I studied, I partied, I loved several French guys, and I did visit more museums than you would ever want to know about in ten lifetimes. I did the tours. By the time the school year flew by, I had become a French woman. Most French people didn’t even realize that I was American so they didn’t know they should be snubbing me. When I met Americans, unless they were cute guys, I pretended not to speak English and snubbed them. Now that was fun. If the Americans were cute guys, I still pretended to be French, but did understand a little English. I knew words like party, date, and will you marry me. Pretending to be someone else really is liberating. I can’t tell you how many marriage proposals I received. Life was great. Then good-bye France and hello homeland. I had culture shock but survived because I knew the next school year would be study abroad in Italy.
My college study abroad program was better than most because all I had to do for my credit is to have a transcript sent to my school. They had no follow-up silliness or any extra coursework to make sure I learned anything. The next year would be more of the same. As we speak, I am packing for my study abroad to Italy. Now Italian women do get fat so peril does loom large, but I am determined not to return looking like a peasant. At least Rome has hills so I can get exercise walking around looking for guys. Forget that. I am going for the culture, the language, and the ubiquitous museums. I can’t wait. For a graduation present I am asking for a study abroad in London for my Master’s Degree and a study abroad in Ireland for a summer.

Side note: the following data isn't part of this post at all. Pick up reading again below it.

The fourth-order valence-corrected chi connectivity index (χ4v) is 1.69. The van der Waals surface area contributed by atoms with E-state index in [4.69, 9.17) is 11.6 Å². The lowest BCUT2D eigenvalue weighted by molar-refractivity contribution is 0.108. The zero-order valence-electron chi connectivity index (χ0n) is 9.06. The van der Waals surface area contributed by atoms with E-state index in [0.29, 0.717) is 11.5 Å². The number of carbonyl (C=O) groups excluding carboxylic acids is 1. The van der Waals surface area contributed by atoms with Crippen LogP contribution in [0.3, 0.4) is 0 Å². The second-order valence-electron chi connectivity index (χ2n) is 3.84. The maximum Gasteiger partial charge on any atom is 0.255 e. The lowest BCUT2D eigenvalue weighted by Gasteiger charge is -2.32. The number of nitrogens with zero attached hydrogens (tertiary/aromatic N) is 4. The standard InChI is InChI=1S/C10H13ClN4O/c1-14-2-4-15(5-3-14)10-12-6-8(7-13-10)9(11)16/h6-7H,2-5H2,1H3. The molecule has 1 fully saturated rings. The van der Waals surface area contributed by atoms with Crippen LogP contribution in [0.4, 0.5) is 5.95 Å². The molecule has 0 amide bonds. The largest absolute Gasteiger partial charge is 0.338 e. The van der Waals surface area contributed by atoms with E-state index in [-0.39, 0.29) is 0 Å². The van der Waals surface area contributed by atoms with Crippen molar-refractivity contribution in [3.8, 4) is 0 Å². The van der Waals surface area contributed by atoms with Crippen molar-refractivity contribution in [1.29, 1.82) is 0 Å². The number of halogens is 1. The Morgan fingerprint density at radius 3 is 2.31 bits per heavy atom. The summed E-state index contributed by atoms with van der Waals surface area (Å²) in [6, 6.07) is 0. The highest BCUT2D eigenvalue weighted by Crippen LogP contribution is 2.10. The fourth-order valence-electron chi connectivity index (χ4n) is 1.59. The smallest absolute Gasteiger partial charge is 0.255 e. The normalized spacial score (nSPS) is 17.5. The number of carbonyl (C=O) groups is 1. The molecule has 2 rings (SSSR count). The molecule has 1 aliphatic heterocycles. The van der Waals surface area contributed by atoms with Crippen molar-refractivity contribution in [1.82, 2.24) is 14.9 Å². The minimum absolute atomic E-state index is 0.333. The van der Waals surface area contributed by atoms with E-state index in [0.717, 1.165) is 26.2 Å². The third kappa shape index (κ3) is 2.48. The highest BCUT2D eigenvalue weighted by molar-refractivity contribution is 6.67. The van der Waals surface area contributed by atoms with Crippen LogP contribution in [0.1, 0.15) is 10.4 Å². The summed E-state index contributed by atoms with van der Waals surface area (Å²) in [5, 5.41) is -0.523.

Yes, life is good. I have learned to multitask; I can vacation forever as long as I am going to school. I think I might become a career student or at least one for as long as my parents foot the bill. Viva la France. I have no idea how to say that in Italian but I guess that is what I will learn as soon as get off the plane in Rome.
Copyright 2006 Frances Coleman – All Rights Reserved